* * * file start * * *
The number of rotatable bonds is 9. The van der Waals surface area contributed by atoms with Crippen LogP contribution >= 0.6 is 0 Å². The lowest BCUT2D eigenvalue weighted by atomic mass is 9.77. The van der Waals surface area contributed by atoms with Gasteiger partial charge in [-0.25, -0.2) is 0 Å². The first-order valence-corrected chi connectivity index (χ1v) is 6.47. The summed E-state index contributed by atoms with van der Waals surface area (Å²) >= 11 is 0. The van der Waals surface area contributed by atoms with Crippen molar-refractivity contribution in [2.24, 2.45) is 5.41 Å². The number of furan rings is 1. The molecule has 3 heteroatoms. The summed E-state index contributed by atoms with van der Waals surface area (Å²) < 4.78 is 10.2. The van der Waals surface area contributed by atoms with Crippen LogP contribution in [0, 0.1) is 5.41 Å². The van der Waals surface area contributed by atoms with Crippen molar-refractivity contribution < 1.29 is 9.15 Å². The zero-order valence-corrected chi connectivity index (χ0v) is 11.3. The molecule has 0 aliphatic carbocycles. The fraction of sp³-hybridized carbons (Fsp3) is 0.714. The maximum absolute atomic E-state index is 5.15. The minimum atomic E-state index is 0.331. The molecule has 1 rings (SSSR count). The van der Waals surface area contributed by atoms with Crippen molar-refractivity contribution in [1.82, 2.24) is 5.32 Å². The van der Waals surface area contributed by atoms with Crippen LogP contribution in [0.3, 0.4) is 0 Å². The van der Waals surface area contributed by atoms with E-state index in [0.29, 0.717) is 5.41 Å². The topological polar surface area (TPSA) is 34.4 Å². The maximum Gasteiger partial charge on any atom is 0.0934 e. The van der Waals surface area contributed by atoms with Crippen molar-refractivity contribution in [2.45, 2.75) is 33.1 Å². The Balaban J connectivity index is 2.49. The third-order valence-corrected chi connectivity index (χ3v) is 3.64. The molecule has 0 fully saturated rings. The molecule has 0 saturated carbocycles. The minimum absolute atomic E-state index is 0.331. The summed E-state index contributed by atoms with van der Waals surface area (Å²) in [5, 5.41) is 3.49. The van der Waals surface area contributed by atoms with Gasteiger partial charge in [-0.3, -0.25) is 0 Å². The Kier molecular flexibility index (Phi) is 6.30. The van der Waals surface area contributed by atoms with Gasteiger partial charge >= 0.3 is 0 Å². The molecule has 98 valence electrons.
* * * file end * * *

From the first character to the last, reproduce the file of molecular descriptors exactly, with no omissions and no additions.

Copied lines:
The number of rotatable bonds is 9. The van der Waals surface area contributed by atoms with Crippen LogP contribution >= 0.6 is 0 Å². The lowest BCUT2D eigenvalue weighted by atomic mass is 9.77. The van der Waals surface area contributed by atoms with Gasteiger partial charge in [-0.25, -0.2) is 0 Å². The first-order valence-corrected chi connectivity index (χ1v) is 6.47. The summed E-state index contributed by atoms with van der Waals surface area (Å²) >= 11 is 0. The van der Waals surface area contributed by atoms with Crippen molar-refractivity contribution in [2.24, 2.45) is 5.41 Å². The number of furan rings is 1. The molecule has 3 heteroatoms. The summed E-state index contributed by atoms with van der Waals surface area (Å²) < 4.78 is 10.2. The van der Waals surface area contributed by atoms with Crippen LogP contribution in [0, 0.1) is 5.41 Å². The van der Waals surface area contributed by atoms with Crippen molar-refractivity contribution < 1.29 is 9.15 Å². The zero-order valence-corrected chi connectivity index (χ0v) is 11.3. The molecule has 0 aliphatic carbocycles. The fraction of sp³-hybridized carbons (Fsp3) is 0.714. The maximum absolute atomic E-state index is 5.15. The minimum atomic E-state index is 0.331. The molecule has 1 rings (SSSR count). The van der Waals surface area contributed by atoms with Crippen molar-refractivity contribution in [1.82, 2.24) is 5.32 Å². The van der Waals surface area contributed by atoms with Crippen LogP contribution in [0.3, 0.4) is 0 Å². The van der Waals surface area contributed by atoms with E-state index in [0.29, 0.717) is 5.41 Å². The topological polar surface area (TPSA) is 34.4 Å². The maximum Gasteiger partial charge on any atom is 0.0934 e. The van der Waals surface area contributed by atoms with Crippen molar-refractivity contribution in [2.45, 2.75) is 33.1 Å². The Balaban J connectivity index is 2.49. The third-order valence-corrected chi connectivity index (χ3v) is 3.64. The molecule has 0 fully saturated rings. The molecule has 0 saturated carbocycles. The minimum absolute atomic E-state index is 0.331. The summed E-state index contributed by atoms with van der Waals surface area (Å²) in [5, 5.41) is 3.49. The van der Waals surface area contributed by atoms with Gasteiger partial charge in [-0.3, -0.25) is 0 Å². The Kier molecular flexibility index (Phi) is 6.30. The van der Waals surface area contributed by atoms with Gasteiger partial charge >= 0.3 is 0 Å². The molecule has 98 valence electrons.